When one considers that modern urban air has been found to contain at least 1800 diverse bacterial types – including families with pathogenic members – this finding could have profound implications for combating a increasingly deadly array of antibiotic-resistant bacteria against which even the CDC itself has acknowledged its impotence. Consider also that a recent microbiome of NYC's subway system found close to 1700 different microbes, including those responsible for Anthrax (Bacillus anthracis) and Bubonic Plague (yersinia pestis).
Also, considering that conventional methods of air and surface sterilization and odor neutralization use chemical cocktails (e.g. Lysol) that are much less effective than advertised (one study found them up to 10 times less effective than believed), smudging or the use of natural incense products might constitute a far safer and more effective approach.
Given this discovery of medicinal smoke's potent cleansing properties on aerosol microbes, we might look at Smudging's traditional use as a cleanser of 'evil spirits' or 'negative energy' as less like a primitive projection and more like a metaphor for its very real antiseptic properties. This does not, of course, take away from its 'cleansing' effects upon the body's subtler energy systems; nor does it take away from the the effects the medicinal smokes and its various small-molecule aromatic compounds have upon the olfactory system, which are largely responsible for the clinically proven health benefits of aromatherapy-based interventions.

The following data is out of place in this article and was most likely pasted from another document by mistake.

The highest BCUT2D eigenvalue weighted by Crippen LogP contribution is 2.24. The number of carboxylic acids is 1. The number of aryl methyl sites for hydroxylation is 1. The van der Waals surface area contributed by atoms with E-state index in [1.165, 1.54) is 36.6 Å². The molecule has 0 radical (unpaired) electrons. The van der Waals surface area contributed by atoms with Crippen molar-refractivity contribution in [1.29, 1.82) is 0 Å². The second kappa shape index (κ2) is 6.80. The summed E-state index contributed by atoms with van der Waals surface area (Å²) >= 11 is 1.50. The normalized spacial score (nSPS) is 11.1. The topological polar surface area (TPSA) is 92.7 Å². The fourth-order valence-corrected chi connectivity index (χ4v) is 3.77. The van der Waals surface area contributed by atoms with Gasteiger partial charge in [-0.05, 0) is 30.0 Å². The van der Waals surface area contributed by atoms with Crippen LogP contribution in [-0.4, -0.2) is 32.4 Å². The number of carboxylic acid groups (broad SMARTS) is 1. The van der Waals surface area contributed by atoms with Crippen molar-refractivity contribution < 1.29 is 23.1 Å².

Brodie, E.L., DeSantis, T.Z., Moberg Parker, J.P., Zubietta, I.X., Piceno, Y.M., Andersen, G.L., 2006. Urban aerosols harbor diverse and dynamic bacterial. Proceedings of the National Academy of Sciences 104, 299–304.
 Ebrahim Afshinnekoo et al, Geospatial Resolution of Human and Bacterial Diversity with City-Scale Metagenomics, published online Cell Systems, Feb. 2015